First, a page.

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dc.contributor.advisorButler, Sara
dc.contributor.advisorJohnson, Eric
dc.creatorMcCandless, Rose
dc.description.abstractThe Josephinum Bible is a fragmented thirteenth-century Bible manuscript, and one 73-leaf portion of the manuscript has lain relatively unnoticed at the Pontifical College Josephinum in Columbus, Ohio for over 20 years. The Josephinum Bible has undergone many forms of destruction and fragmentation: first, in the dispersal of a medieval library; second, in the removal and replacement of many of the manuscript's illuminated initials; third, in the deliberate commercial breaking of the manuscript into individual folios. This essay traces the codicology, provenance, and fragmentation of this seemingly unremarkable manuscript, revealing a variety of ways in which people have thought about and handled manuscripts throughout the centuries. Additionally, this study traces fifty additional leaves of the original codex, identifying some provenance and/or their current whereabouts. The Josephinum Bible appears, at first glance, to be a relatively unimportant manuscript, but in its fragmented state it provides great insight into what can be learned and reconstructed from such broken books.en_US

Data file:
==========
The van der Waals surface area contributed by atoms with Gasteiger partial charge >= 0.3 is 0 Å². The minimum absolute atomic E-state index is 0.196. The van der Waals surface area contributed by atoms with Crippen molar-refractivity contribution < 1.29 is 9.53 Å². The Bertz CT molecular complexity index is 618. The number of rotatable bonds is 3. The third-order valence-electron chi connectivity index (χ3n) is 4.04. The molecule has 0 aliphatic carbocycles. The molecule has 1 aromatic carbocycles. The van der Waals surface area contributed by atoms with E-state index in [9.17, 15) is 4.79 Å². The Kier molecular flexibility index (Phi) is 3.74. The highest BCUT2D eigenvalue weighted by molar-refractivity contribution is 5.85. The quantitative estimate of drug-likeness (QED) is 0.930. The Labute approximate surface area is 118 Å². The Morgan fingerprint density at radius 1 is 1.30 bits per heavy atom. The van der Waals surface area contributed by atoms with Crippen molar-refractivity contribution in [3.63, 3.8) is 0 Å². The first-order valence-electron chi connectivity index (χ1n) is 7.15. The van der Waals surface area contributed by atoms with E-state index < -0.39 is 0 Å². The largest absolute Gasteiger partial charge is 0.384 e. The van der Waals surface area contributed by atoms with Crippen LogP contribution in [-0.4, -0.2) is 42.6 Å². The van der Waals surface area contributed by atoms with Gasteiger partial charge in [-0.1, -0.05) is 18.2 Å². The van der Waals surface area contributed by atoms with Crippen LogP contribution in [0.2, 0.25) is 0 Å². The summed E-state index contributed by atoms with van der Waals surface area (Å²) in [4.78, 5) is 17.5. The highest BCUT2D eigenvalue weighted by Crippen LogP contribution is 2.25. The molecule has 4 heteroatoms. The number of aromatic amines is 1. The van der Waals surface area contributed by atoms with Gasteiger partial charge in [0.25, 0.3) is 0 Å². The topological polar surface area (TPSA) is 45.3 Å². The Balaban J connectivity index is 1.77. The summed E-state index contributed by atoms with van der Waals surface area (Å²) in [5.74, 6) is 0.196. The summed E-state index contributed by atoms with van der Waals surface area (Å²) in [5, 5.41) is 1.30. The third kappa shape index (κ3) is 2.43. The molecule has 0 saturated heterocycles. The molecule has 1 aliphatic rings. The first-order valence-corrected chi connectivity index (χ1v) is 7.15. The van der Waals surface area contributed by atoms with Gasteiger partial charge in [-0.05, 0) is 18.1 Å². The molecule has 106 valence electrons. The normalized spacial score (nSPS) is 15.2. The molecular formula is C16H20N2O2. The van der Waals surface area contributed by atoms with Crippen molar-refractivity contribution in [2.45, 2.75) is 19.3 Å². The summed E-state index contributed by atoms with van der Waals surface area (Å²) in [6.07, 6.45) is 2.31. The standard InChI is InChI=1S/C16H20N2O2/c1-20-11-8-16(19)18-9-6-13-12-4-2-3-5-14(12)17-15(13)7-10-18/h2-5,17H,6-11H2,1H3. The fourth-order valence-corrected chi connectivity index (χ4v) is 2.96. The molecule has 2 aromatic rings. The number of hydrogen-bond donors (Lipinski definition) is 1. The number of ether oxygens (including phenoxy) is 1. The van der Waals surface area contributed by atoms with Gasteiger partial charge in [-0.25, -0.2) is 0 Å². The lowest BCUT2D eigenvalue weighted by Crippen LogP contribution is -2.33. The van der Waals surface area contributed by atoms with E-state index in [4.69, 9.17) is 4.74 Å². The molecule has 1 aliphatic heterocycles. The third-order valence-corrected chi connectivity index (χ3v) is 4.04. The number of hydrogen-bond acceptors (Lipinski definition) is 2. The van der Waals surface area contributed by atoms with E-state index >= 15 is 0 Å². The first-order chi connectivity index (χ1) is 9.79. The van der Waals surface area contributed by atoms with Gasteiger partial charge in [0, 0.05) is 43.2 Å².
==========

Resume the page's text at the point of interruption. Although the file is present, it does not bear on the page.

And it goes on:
dc.publisherThe Ohio State Universityen_US
dc.relation.ispartofseriesThe Ohio State University. Department of History Honors Theses; 2021en_US
dc.subjectManuscript Studiesen_US
dc.subjectMedieval Historyen_US
dc.subjectMedieval Studiesen_US
dc.titleSeeing the Exceptional in the Unexceptional: Reconstructing the Josephinum Bibleen_US
dc.description.embargoNo embargoen_US
dc.rights.ccAttribution 4.0 International*
dc.description.academicmajorAcademic Major: Historyen_US

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Attribution 4.0 International
Except where otherwise noted, this item's license is described as Attribution 4.0 International